Feeling Grateful in 2017

By: Ashley Whisonant

The beginning of a new year is exciting. I love the fresh start and new beginnings. Instead of the usual New Year’s resolutions of losing weight, saving money, eating better, etc.….I decided to do something different than I have ever done. I want to focus on being grateful for the blessings in my life. This certainly does not mean everything is wonderful and picture perfect 24/7. We are all dealt tough hands and have not-so-great-things happen. My goal for this year is to change how I view the negatives in my life.

While getting ready for work this morning, I noticed my few gray hairs. They were shining so proud in my mirror under the bright fluorescent lights. Old Ashley would have freaked out and made the fastest hair appointment. With my new outlook, I tried to focus on the positive. Having gray hairs means I am getting older. Look at all the amazing things getting The Gratitude Diariesolder has given me: financial security, a strong, healthy body, a loving husband and two great little boys. Getting older is not too shabby.

I recently finished reading The Gratitude Diaries by Janice Kaplan. Her year of grateful living has been an inspiration for me. She has seen improvements in her marriage, work life, and health. This book is certainly a must read for the New Year.

Will everyday be perfect? No, impossible. But in 2017, I am going to focus on making my outlook more grateful.

Post Aneurysm Victories: Things Are Getting Better Every Day

By: Mary Pat Baldauf

At Shepherd Center in Atlanta, they told me that my brain could be healing for up to two years. My recovery was so quick once we really got started with therapy, especially outpatient, that two years seemed like a long time frame. Fortunately, I licked all of the biggies before leaving Atlanta, like walking and driving, but every day it seems like things are getting better and more fine-tuned.

  • HalloweenI went to the Night Ranger/Foreigner/Def Leppard concert. We had great seats on the floor, and I stood up nearly the whole time. I sang a lot, too. And managed the arena stairs without stumbling or falling.
  • The sensation of dullness that was once in my fingertips is getting better. I still drop things, but not nearly as much as I used to.
  • I dressed up and went out for Halloween, which I hadn’t done in years. I did get a little claustrophobic when we were onstage for the costume contest, but that didn’t last long.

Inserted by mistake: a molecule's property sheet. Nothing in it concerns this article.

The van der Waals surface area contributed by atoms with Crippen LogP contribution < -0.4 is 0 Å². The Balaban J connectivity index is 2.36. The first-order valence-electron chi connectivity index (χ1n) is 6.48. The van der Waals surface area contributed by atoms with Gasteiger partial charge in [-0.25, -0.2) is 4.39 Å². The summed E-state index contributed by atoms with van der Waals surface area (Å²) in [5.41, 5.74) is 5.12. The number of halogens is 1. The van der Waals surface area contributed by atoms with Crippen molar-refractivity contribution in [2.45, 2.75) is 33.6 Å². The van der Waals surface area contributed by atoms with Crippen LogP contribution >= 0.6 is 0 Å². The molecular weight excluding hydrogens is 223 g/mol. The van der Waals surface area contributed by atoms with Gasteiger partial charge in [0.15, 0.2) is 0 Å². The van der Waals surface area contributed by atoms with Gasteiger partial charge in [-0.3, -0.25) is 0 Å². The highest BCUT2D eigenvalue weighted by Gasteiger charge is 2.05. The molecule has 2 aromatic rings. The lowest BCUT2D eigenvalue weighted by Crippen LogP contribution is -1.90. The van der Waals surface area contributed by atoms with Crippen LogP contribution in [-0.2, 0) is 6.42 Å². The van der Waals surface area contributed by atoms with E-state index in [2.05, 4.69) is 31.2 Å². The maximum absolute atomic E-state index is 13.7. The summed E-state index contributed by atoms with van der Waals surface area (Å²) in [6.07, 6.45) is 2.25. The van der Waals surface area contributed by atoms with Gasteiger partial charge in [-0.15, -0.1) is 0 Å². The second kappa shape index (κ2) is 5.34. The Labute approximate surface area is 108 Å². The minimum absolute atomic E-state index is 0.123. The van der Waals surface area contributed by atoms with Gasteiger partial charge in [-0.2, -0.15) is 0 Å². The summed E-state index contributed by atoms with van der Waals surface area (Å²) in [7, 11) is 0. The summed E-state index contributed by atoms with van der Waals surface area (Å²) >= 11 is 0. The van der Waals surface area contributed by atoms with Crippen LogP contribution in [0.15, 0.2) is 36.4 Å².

• I did a road trip to the beach by myself, on a rainy day even. Of course, my sister and mother were anxious until I got there, but I made it fine.
  • I recently spoke in front of about 200 people at the APWA-SC Conference, and later at the same event, to about 75. I feel a little less certain thinking on my feet these days, so I made extensive notes and used them, whereas I used to talk off of the cuff more. But at least I’m learning how to adapt.
  • At the conference, I carried a cup of coffee and my breakfast waitress-style to the table and didn’t spill anything. (I was happy to finally get to the meeting room to set them down, but no accidents!)
  • When I got to the beach, I was able to walk along the shore without getting vertigo. When I went in August, standing at the shore caused terrible vertigo. I worried that the aneurysm had taken away my ability to beachcomb, which is one of my favorite things to do. But two days in a row I walked along the shore with no vertigo, and I was ecstatic.
  • I walked to Trader Joe’s one Saturday morning. Pre-aneurysm, I did it every weekend. I took the direct route vs. the neighborhood loop, and I had to rest halfway, but again, I did it!
  • My overall balance is a lot better.
  • I had my first post-aneurysm first date. I was worried about not being able to drink wine on a first date, you know, to settle the nerves, but I did fine.
  • I went through a period of not sleeping well, but that seems to have passed. I sleep really well these days, and I don’t even need a sleeping pill to help me get there. I hated the pills because I always either woke up groggy or overslept, so no pills is a good thing.
  • I don’t really know how to explain this, but I can say “Kitty, Kitty, Kitty” now. I couldn’t when I first returned home and I’m not sure why. I’m sure it was related to the nerve damage in my right vocal fold. I can’t wait to find out from the ENT next time I go.
  • I lost a bit of hair while in Atlanta, but it’s now growing back in.
  • I’m walking the dog again, and I’m remembering to administer her daily meds.
  • After six weeks off, for work schedule issues and a flooded gym, I returned to strength training. And I went after working all day. Getting back to it feels so wonderful.
  • I’m trying to stop and think before I react to something. In the past, I’ve had a tendency to overthink things. I’m trying to work on that. And I have been able to make a little progress.
  • I lost my credit union debit card. I knew it was at the house – probably in my bedroom – and it was driving me crazy. I decided to quit worrying and get a new one. It saved me immeasurable stress and was relatively easy to do. Have I quit misplacing things? No, but I’m learning to adapt. Same with my last LTD check, which I misplaced. I called for a replacement, and it actually worked out well since the amount was off. I had already spent way too much energy trying to find it, and it was such a relief to have that off of my back.
  • Today, I needed some information from a colleague, and instead of emailing, I got up and walked to his office. Extra steps + voice practice = winning.

I’m trying to stay positive and focus on what I can do vs. what I think I cannot do. I’m keeping a running list of achievements. Even the small ones count because practically everything is a first after an aneurysm rupture.

Is everything perfect? No. There are still some issues. I am more subdued now than I was before, almost a little introverted. I am easily overwhelmed by sounds and activity, a sensory overload if you will. I often misplace things, important things like checks, debit cards, prescriptions and such. And a crying child or barking dog can drive me crazy. (I would say that is nothing particularly new, though!) But every day presents new challenges and tests, and every day, I do something I wasn’t able to do before.

Time to Get Grateful!

By: Shannon Boatwright

Ah...the grateful life!

Ah…the grateful life!